Conservation of the 'May Primrose' wedding dress

Sonja Müller
Textile Conservation Student, RCA/V&A Conservation Course

The May Primrose wedding dress by Gladman

Detail of the May Primrose wedding dress by Gladman & Womack, London, 1885. Cream satin with machine lace. Museum no. T.428-1990

The wedding dress of May Primrose (T428 & A-1990) became part of the Textile and Dress Collection of the Victoria and Albert Museum in 1990 1. It was made in 1885 for her marriage to Henry Littledale. The couple then moved to India and May Littledale died a year later in a riding accident. Her belongings were packed together and shipped back to England. The wedding dress was never worn by anyone else and remained in the family, totally unaltered. As such it is an invaluable example of the height of mid-1880s fashion - a very slender silhouette with elaborate skirts pulled back and draped over a bustle - which was popular for only a short time.

The choice of drapery and decoration is also a reflection of contemporary high fashion. The overall design of the wedding dress is asymmetrical, yet carefully balanced, sculptural in form and gives an impression of refinement. The artificial pearls stitched onto both bodice and skirt are made from cellulose nitrate 2 This type of fashionable decoration started to be used in fashion only the year before May Primrose married. Judging from the design and size of the bodice and skirt, May Primrose was a young, fashion-conscious woman, with the perfect figure to suit this style beautifully.

The wedding outfit was made by Messrs Gladman and Womack, London, in 1885. It consisted of a fitted bodice, a skirt with train and knitted silk stockings. Both bodice and skirt were made from cream silk satin, and decorated with rows of cotton machine-embroidered net, artificial pearls made from cellulose nitrate and metal thread tassels.

The pointed, elbow-length bodice was boned and lined with cotton. It opened at the front and was fastened with lacing. Most likely the lacing was originally hidden by lace rosettes and bows. For wear as a day dress on the occasion of the wedding, a lace chemisette filled in the very low neckline, the cut of which would allow the gown to be worn after the wedding as an evening gown. A thin silk ribbon ran around the outer edge of the lace along the neckline and would have been tied at the front to keep the lace close to the body in a modest fashion. The side seams of the bodice confirm that the outfit was intended to be worn in the evening as well, because they were let out by about an inch to provide more freedom of movement. Inside was a belt to secure the positioning of the bodice. Underneath the arms there were small silk covered pads to absorb perspiration. The bodice was decorated with lace and two strands of artificial pearls.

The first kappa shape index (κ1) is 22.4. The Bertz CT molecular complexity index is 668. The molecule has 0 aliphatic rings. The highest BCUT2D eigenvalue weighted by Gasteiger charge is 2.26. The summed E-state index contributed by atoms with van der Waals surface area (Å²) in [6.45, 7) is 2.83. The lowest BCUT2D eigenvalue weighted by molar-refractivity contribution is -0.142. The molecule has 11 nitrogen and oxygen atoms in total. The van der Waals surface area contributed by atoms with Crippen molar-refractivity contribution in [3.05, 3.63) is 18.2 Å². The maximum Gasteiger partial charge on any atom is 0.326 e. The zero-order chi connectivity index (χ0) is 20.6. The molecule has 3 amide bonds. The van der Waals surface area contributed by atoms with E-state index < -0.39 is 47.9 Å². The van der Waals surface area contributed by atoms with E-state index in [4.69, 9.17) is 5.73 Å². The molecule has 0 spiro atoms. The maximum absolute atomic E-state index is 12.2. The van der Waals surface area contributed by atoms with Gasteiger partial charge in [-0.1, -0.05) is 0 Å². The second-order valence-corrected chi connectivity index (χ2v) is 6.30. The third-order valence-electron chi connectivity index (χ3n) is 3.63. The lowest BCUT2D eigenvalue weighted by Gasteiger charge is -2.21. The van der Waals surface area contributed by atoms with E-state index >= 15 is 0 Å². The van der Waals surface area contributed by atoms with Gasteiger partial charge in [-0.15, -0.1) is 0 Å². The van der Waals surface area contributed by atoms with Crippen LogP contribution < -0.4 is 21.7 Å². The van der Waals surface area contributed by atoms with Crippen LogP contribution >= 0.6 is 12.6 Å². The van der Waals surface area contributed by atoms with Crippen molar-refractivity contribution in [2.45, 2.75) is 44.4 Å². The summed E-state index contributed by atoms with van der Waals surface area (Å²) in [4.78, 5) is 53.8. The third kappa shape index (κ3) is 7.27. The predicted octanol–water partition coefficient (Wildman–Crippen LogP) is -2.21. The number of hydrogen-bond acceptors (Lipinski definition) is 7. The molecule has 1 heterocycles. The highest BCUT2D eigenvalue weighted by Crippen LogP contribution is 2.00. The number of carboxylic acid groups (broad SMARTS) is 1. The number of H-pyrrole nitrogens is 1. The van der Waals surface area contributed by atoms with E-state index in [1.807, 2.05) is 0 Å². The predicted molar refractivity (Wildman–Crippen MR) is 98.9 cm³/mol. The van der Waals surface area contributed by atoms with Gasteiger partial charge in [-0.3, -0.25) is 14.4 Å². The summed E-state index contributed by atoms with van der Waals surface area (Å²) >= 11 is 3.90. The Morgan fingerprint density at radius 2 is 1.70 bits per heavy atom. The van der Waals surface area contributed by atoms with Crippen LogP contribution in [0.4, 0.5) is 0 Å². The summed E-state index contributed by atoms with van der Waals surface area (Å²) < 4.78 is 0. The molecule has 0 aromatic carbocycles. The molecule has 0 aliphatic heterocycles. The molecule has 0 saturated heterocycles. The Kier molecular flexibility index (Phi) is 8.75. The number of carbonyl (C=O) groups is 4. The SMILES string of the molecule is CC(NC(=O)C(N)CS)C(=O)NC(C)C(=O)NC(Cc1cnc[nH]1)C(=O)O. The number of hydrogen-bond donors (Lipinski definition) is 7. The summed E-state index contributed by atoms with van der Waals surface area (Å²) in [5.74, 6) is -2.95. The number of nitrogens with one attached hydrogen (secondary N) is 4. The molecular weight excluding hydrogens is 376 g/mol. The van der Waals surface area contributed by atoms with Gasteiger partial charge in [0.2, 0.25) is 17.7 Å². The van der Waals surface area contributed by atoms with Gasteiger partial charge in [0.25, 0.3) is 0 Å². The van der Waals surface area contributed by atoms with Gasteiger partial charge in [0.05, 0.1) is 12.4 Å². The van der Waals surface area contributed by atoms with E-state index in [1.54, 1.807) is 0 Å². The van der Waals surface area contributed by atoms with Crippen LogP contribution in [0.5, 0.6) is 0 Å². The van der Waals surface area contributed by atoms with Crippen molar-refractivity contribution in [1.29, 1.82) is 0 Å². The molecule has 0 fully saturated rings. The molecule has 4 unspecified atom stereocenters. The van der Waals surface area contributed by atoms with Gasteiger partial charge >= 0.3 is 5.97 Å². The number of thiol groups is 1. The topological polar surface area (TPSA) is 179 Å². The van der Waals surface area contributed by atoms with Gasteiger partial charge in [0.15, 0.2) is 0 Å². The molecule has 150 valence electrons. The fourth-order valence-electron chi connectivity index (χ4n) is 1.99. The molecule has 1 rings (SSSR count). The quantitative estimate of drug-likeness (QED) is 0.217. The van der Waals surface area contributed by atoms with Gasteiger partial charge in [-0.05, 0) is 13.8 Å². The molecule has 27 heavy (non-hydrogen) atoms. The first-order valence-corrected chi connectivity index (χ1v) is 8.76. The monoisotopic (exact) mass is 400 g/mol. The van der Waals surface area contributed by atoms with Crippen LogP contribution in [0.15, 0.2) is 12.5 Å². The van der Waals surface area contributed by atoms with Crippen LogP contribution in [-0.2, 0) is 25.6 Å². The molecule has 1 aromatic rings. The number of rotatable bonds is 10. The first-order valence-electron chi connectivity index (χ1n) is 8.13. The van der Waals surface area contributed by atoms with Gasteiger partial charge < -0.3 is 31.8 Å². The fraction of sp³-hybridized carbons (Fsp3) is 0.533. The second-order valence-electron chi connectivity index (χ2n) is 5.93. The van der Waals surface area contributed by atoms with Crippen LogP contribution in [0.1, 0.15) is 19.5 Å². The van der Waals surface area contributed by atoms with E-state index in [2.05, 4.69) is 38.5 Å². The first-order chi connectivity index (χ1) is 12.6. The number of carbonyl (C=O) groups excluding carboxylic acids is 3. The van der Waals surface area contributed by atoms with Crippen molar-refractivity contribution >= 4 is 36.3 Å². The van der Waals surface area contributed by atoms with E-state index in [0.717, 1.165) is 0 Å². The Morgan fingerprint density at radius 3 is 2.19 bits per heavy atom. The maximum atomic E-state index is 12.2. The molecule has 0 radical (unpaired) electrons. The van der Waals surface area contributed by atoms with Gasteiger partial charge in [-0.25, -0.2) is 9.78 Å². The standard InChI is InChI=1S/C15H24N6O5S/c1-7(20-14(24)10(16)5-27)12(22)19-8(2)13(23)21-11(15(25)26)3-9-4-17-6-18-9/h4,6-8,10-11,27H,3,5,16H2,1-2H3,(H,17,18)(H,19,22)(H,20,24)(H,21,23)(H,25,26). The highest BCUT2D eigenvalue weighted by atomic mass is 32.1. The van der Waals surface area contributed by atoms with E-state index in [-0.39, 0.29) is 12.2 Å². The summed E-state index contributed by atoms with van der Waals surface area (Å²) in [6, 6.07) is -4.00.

The point at the back of the bodice was heavily boned and designed to extend outwards resting at an angle of almost 90o to the body, and held up by a bustle cage. Whereas the bodice was obviously tailor-made and carefully sewn, the stitching of the skirt was surprisingly rough even though the drapery was sophisticated. The skirt was constructed from a silk satin base onto which several layers were draped. The straight base was covered with asymmetric rows of the same lace as found on the bodice and further decorated with ten tassels composed of metal thread and artificial pearls. Along the bottom of the skirt there was a panel of intricately pleated silk satin. 

Three panels of fabric of the same width made up the train. The outermost ones were draped across the front, tacked roughly into place and pulled back over the bustle. The outer edges were folded onto the surface of the train and stitched down. Underneath the outer edge of the train there was a brush frill of heavily starched and pleated plain weave cotton. Inside the skirt at centre back, just above where the bustle cage would be, there was a square cushion covered with silk which was intended to rest on the cage. Fabric was piled onto the bustle and on the left of this, there was an opening to adjust the fit and correct the silhouette from outside. Also inside the skirt, just below where the bustle cage would have been there were two sets of boned tapes. When tied they secure the flat and slender front from within. The skirt fastened at the waist with four hooks and eyes.

Overall the bodice and skirt were structurally stable due to the fact that they were worn very little and well cared for after the death of May Primrose. The only weak area was the waistband made from surprisingly fine silk. It had become fragile and torn because of the weight of the skirt and the stress of being fastened quite tightly. The satin pleats and drapery were deformed since the dress had been stored flat and folded. The silk satin was soiled and dulled with ingrained dust as well as local stains, such as rust and mould. The heaviest soiling was on top of the train. The lace decoration was still sound, but showed yellow discolouration which is a sign of cellulose deterioration. 

Conservation

Figure 1. The tassels - taken off and carefully documented to ensure the correst re-attachment after the skirt was cleaned.

Figure 1. The tassels - taken off and carefully documented to ensure the correct re-attachment after the skirt was cleaned. (click image for larger version)

Much of the treatment was determined by the fact that the wedding dress was intended to go on display and can therefore be described in two sections: cleaning and mounting. Together they contributed to stabilise the dress in structure, support it while on display and improve its appearance.

1) Cleaning